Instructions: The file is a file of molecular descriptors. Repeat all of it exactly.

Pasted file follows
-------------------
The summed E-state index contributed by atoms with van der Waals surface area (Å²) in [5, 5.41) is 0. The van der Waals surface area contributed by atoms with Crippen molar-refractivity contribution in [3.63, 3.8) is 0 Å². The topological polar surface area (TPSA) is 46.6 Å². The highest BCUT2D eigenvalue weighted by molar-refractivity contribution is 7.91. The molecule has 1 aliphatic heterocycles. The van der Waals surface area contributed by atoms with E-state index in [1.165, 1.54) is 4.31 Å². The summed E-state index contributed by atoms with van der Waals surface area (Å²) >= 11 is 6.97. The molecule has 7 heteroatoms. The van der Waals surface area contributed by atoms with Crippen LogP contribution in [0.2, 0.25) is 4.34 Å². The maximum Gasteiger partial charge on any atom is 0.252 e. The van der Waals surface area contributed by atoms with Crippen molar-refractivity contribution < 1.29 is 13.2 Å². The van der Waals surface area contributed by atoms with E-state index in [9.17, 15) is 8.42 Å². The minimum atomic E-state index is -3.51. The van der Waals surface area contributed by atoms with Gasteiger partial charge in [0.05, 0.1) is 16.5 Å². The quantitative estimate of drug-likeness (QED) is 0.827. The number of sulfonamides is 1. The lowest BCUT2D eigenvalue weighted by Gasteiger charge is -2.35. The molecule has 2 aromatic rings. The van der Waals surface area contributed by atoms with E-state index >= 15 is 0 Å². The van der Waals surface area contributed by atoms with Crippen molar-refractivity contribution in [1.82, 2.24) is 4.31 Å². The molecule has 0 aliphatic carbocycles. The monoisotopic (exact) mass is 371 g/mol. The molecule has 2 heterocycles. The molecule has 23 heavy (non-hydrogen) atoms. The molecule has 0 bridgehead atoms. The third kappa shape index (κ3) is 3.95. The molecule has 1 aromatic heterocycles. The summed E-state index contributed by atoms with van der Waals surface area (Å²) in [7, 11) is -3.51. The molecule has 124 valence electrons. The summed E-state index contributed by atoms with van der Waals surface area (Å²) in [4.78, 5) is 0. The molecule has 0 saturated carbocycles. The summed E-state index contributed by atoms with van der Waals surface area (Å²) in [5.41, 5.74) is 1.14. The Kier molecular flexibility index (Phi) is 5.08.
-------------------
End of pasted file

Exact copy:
The summed E-state index contributed by atoms with van der Waals surface area (Å²) in [5, 5.41) is 0. The van der Waals surface area contributed by atoms with Crippen molar-refractivity contribution in [3.63, 3.8) is 0 Å². The topological polar surface area (TPSA) is 46.6 Å². The highest BCUT2D eigenvalue weighted by molar-refractivity contribution is 7.91. The molecule has 1 aliphatic heterocycles. The van der Waals surface area contributed by atoms with E-state index in [1.165, 1.54) is 4.31 Å². The summed E-state index contributed by atoms with van der Waals surface area (Å²) >= 11 is 6.97. The molecule has 7 heteroatoms. The van der Waals surface area contributed by atoms with Crippen LogP contribution in [0.2, 0.25) is 4.34 Å². The maximum Gasteiger partial charge on any atom is 0.252 e. The van der Waals surface area contributed by atoms with Crippen molar-refractivity contribution < 1.29 is 13.2 Å². The van der Waals surface area contributed by atoms with E-state index in [9.17, 15) is 8.42 Å². The minimum atomic E-state index is -3.51. The van der Waals surface area contributed by atoms with Gasteiger partial charge in [0.05, 0.1) is 16.5 Å². The quantitative estimate of drug-likeness (QED) is 0.827. The number of sulfonamides is 1. The lowest BCUT2D eigenvalue weighted by Gasteiger charge is -2.35. The molecule has 2 aromatic rings. The van der Waals surface area contributed by atoms with E-state index >= 15 is 0 Å². The van der Waals surface area contributed by atoms with Crippen molar-refractivity contribution in [1.82, 2.24) is 4.31 Å². The molecule has 0 aliphatic carbocycles. The monoisotopic (exact) mass is 371 g/mol. The molecule has 2 heterocycles. The molecule has 23 heavy (non-hydrogen) atoms. The molecule has 0 bridgehead atoms. The third kappa shape index (κ3) is 3.95. The molecule has 1 aromatic heterocycles. The summed E-state index contributed by atoms with van der Waals surface area (Å²) in [7, 11) is -3.51. The molecule has 124 valence electrons. The summed E-state index contributed by atoms with van der Waals surface area (Å²) in [4.78, 5) is 0. The molecule has 0 saturated carbocycles. The summed E-state index contributed by atoms with van der Waals surface area (Å²) in [5.41, 5.74) is 1.14. The Kier molecular flexibility index (Phi) is 5.08.